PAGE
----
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What Prop. 46 Would Fix

The measure would reset California’s cap on noneconomic damages recoverable in medical malpractice cases based on inflation, meaning that the $250,000 cap, imposed in 1975, would become a cap of $1.1 million. 

Noneconomic damage caps— which restrict damages for pain, suffering and loss of enjoyment of life but not damages for lost wages, rehabilitation costs or medical bills— are admittedly complicated. Not surprisingly, then, misperceptions about 46 abound. Stanford law professors who study accident law and liability reforms, seek to clarify the issue surrounding Prop. 46.  


California Counties Sue Drug Manufacturers Over Narcotics Marketing

Orange and Santa Clara counties filed suit Thursday against five of the world's largest drug manufacturers, accusing them of creating a population of addicts to reap blockbuster profits on narcotic painkillers.

Drugs such as Oxycontin and Percocet are commonly prescribed for severe pain. The Orange County District Attorney filed a lawsuit against several pharmaceutical companies, claiming the companies are intentionally misrepresenting to doctors and patients just how addictive these prescription painkillers can be.

Orange County Health Care Agency officials say there were 291 deaths in 2012 related to overdoses. That's almost 40 percent of all the accidental deaths in the county.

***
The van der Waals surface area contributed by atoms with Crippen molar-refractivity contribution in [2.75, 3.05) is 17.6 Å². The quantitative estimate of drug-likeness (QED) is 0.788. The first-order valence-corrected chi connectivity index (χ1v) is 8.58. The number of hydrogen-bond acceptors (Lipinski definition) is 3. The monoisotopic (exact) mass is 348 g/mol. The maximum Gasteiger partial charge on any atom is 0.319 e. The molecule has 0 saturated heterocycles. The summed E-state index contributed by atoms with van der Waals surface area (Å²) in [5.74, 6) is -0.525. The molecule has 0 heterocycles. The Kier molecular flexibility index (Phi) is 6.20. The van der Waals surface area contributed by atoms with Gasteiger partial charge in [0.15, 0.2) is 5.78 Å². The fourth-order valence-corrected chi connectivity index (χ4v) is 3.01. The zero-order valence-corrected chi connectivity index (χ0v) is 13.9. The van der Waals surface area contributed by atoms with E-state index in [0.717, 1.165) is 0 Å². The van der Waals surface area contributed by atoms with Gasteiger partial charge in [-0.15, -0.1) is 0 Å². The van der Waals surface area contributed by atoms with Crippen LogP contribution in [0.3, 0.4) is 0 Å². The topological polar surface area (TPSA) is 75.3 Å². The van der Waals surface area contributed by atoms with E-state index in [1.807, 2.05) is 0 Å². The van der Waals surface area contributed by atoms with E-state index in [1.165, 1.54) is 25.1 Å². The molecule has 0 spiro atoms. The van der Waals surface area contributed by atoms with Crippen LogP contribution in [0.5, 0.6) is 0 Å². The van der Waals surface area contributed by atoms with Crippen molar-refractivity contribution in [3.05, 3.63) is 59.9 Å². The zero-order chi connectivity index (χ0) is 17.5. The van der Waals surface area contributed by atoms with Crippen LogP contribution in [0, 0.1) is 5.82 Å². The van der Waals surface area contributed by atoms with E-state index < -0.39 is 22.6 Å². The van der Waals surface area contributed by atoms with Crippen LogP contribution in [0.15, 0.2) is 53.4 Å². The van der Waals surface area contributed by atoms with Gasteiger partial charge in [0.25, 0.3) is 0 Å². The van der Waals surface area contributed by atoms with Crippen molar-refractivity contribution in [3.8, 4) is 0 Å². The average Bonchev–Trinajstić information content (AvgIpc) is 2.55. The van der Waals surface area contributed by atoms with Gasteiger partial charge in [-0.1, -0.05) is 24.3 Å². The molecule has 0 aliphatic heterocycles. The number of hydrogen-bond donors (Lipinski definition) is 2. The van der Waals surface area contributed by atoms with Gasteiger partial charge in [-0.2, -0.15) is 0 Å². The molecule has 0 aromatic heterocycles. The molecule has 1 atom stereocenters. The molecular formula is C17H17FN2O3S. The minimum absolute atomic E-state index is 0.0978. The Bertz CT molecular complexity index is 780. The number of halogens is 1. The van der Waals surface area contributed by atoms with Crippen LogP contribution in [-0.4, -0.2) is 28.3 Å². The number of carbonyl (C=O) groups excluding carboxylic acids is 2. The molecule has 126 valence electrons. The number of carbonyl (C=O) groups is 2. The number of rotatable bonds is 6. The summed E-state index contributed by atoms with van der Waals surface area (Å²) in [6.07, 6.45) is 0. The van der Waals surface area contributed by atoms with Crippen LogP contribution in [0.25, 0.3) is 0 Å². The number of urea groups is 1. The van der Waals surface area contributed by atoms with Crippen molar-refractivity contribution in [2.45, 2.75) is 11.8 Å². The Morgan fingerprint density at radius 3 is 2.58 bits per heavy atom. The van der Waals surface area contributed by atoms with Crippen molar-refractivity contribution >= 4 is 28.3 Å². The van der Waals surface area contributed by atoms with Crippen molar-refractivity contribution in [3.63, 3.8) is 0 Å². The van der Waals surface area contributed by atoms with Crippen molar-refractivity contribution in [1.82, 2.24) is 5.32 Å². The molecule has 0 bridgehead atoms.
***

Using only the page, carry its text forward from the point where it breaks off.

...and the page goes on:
One of the companies,
Janssen Pharmaceuticals, issued a statement: "Janssen is committed to ethical business practices and responsible promotion, prescribing and use of all our medications. We're currently reviewing the complaint."

Boehringer Ingelheim Settles Pradaxa Lawsuits for $650 Million

Pharmaceutical maker Boehringer Ingelheim agreed to settle lawsuits over the blood thinner drug dabigatran (Pradaxa). Under the terms of the settlement, the German company will pay $650 million to settle 4,000 suits brought by patients and survivors who claim "Boehringer failed to properly warn them that the drug, which is used to prevent blood clots, caused serious and sometimes fatal bleeding that could not easily be reversed." The Institute for Safe Medication Practices implicates the drug in "more than 1,000 deaths." The company stands by its medication, saying in a statement "Time and again, the benefits and safety of Pradaxa have been confirmed."